Tag Archives: Doctor Who

The Doctor Is In

Back in January, I wrote about The Doctor’s swan song. Now, three months later, he’s back again, but in a different form. This time, Matt Smith takes over the titular role in the longest running science fiction series. The Doctor, as we all know, is a time traveler, who once ran from his own people, and found refuge with his granddaughter on Earth. Unfortunately her nosy teachers sent them fleeing again, and since that fateful day in 1963, the Doctor has been on the run. Though his companions have come and gone1, and through a process known as Regeneration, the Doctor’s changed his appearance and personality, he’s still the same 900 year old Time Lord from the planet Gallifrey.

With the change in Doctors, the series also sees a change in production staff. Most notable is Steven Moffat taking over the helm of the show. Many people remember Moffat from his BBC2 sitcom Coupling. With his arrival into the Doctor Who-niverse, the audience sees a definite change in tone. The premiere leads me to believe that the show will be much darker, while still keeping much of the fun that made Doctor Who such a great series to begin with.

To begin with, this episode is very much a genesis story. We have a new Doctor, and he’s unsure of who he is, and what he is. As usual there are some comedic moments as the Doctor gets used to himself, but the Doctor immediately starts to form a bond with a young Amelia Pond. After crashing in the Scottish orphan’s garden, the Doctor discovers a crack in time a space is found in the girl’s bedroom2 He repairs it, and then hears the TARDIS’ Cloister Bell, he runs off and promises to return in five minutes. Well, he returns twelve years later.

Twelve years later, Amy’s a stripper, who’s been waiting for her Doctor to return. Okay, I know you’re going to say that she’s a “kiss-a-gram,” but the subtext between Pond and the Doctor when he questions what a kiss-a-gram is makes it plain as day that she’s a stripper, but you can’t say that on a family show.

Moffat once said of Amy Pond, “A generation of little girls will want to be her. And a generation of little boys will want them to be her too.” The young woman is beautiful, smart, tough and funny, all aspects of companions during Russell T. Davies run, but for once all in one character  ((Rose, was not smart, or tough, or funny, or even really beautiful, but still a good companion. Martha wasn’t tough, she was a pushover, and she wasn’t very funny either. Donna was tough and funny, but not so much beautiful or smart.)).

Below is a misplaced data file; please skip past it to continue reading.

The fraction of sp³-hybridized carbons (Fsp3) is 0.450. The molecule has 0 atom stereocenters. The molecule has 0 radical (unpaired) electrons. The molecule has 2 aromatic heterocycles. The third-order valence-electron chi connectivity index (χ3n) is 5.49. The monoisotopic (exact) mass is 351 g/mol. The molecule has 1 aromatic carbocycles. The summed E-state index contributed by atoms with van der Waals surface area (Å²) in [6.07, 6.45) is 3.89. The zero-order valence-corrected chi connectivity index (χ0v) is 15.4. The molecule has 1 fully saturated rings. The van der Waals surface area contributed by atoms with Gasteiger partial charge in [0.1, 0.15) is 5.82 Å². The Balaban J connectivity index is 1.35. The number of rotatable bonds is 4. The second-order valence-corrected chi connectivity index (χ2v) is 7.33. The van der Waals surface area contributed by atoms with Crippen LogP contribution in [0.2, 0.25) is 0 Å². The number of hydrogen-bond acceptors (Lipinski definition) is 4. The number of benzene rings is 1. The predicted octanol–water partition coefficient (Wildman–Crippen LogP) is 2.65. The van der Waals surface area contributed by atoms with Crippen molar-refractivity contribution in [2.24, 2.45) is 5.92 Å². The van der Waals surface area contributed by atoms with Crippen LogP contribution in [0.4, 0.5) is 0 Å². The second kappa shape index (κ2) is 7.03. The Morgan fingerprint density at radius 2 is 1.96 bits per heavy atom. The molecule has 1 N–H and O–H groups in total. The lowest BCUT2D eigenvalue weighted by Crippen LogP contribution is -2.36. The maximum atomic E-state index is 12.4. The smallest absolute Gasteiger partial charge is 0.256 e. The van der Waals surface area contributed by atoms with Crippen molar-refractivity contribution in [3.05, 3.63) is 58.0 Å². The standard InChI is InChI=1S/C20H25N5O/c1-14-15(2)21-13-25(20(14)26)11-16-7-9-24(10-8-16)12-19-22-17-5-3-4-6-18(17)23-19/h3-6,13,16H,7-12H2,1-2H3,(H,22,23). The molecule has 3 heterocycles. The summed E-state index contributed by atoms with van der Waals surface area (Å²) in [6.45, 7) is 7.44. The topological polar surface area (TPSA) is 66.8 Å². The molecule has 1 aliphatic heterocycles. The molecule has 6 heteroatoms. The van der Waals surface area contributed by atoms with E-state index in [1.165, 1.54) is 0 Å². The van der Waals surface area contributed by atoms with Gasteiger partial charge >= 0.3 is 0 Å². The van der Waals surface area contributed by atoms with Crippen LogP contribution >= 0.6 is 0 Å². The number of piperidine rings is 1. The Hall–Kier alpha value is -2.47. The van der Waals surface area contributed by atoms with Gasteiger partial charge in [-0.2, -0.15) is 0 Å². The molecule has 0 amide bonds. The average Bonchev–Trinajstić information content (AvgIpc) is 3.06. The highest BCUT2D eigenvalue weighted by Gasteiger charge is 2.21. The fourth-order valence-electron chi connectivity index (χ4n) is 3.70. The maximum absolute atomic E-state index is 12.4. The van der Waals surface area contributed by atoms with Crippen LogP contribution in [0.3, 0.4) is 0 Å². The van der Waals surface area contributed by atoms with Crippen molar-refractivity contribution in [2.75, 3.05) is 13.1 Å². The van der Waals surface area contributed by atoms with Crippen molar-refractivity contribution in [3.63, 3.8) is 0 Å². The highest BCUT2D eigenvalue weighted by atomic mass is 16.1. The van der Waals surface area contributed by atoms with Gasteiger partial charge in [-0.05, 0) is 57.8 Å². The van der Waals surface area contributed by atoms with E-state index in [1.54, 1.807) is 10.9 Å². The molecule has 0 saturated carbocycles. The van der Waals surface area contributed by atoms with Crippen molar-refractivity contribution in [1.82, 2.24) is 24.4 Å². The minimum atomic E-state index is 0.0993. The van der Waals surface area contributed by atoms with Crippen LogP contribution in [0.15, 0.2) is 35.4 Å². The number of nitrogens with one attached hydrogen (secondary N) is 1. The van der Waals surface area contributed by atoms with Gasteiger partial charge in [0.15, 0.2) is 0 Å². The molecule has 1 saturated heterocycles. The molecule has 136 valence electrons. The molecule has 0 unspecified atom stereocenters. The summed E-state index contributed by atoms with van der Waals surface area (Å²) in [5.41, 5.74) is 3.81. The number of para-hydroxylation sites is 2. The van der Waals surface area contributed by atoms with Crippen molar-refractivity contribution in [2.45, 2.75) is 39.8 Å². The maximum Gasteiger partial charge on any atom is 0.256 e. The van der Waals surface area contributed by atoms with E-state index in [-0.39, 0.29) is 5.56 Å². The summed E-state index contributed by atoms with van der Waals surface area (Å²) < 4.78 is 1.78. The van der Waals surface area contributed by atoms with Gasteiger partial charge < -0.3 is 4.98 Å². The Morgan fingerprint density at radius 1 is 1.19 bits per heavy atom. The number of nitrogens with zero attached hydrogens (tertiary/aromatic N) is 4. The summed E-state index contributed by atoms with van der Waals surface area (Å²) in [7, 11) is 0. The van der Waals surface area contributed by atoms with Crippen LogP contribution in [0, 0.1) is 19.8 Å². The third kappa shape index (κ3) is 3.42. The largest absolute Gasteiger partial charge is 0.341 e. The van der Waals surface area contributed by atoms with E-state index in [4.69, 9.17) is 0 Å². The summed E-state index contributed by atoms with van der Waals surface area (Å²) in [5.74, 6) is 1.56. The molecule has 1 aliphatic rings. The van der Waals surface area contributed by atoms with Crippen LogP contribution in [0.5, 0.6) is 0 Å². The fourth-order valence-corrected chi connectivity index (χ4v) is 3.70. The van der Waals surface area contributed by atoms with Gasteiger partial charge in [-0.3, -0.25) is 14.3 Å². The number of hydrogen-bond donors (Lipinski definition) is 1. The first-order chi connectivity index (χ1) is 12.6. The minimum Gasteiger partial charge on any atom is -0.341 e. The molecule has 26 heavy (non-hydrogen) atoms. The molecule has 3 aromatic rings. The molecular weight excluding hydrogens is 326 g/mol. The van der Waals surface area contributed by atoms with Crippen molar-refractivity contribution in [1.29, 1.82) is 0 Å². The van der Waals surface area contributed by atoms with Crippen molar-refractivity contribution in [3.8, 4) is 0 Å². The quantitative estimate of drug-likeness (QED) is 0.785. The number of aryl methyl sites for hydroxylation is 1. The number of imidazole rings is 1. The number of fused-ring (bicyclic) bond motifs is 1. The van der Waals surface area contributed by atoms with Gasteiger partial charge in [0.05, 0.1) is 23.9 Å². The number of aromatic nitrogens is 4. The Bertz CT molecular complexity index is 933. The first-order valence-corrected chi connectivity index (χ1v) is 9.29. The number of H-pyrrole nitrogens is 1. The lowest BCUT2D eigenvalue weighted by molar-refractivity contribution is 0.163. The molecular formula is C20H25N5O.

At the climax of the episode, the Doctor asks “is this world protected? You’re not the first ones to have come there, there have been so many and what you’ve got to ask is ‘what happened to them?'” The audience then sees the ten previous faces of the Doctor and Smith’s Doctor answers the question with “Hello, I’m the Doctor, basically, run.”

Eccleston began his tenure as the Doctor with the statement, “I’m the Doctor, run for your life” as he warned Rose of the danger that was chasing them. This Doctor  begins his tenure on the offensive.

The danger is a background in this story. The true plotline comes from the Doctor’s strange ability to enchant anyone he comes in contact with. When it comes to a small child, he not only enchants, but creates an obsession. Who wouldn’t be thrilled to run away with a kookie time traveler in a magic blue box? 8 year old Pond is the perfect dreamer to want those travels. She’s an orphan, living in her aunt’s house, uncomfortable in England3 afraid of the house’s horrors.

I’m not too proud to say that I’m okay with
The girl next door who’s famous for showing her chest – Belle & Sebastian

While this might be why a small town would most know Amy Pond, it seems that the entire town knows her for her obsession with the Doctor, her imaginary friend she’s been waiting twelve years for. This seems to be what I think is most intriguing about Pond. She’s the child we all were/are. She’s looking at the Doctor through the eyes of a child, full of wonder and with a great desire to run off with him4. She is the embodiment of the eight year olds who are hiding behind their sofas every Saturday night.

One thing Moffat seemed best able to do better than any other writer during the Davies-days was to tell of the Doctor’s non-linear life. Yes, the Doctor travels through time and space, but rarely do his stories or his life deviate from a normal path of point a to b to c. Moffat did this with “The Girl in the Fireplace,” “Blink” and “Silence in the Library”/”Forest of the Dead.” In “The Girl in the Fireplace,” the Doctor is running around between the 51st century and 18th century France. Sure, the Doctor is narratively traveling in a singular line, but Madame de Pompadour is traveling the slow path, while the Doctor travels the fast path. She’s living her life in France, while the Doctor is randomly popping in at points in her life, with only hours between.

In “Blink,” the Doctor and Martha are trapped in 1969, but the TARDIS is trapped in 200x. Moffat is able to tell the story of Sally Sparrow’s real world nightmares effectively, while the Doctor, in 1969, relays information to Sparrow in the late aughts, information he only will receive after he meets Sparrow. Wibbly Wobbly Timey Wimey.5

Finally in “Silence in the Library”/”Forest of the Dead,” the Doctor meets River Song, a woman who knows him, intimately. How’s this possible? Well, he’s a time traveler. That’s kinda what happens when you meet a time traveler. Just look at Guinan and Picard. According to Picard, they met some time when he was in command aboard the Stargazer.6 Picard met her and they fast became friends. If you asked Guinan, she would tell you that the first time they met was in 19th century Earth, where she was just hanging, and Picard was looking for a beheaded Data.

So Song met el Doctor at some point, we can presume in Matt Smith form, but the Doctor first met her in the Library. So yeah, Moffat writes good Doctor Who. I think this’ll be fun.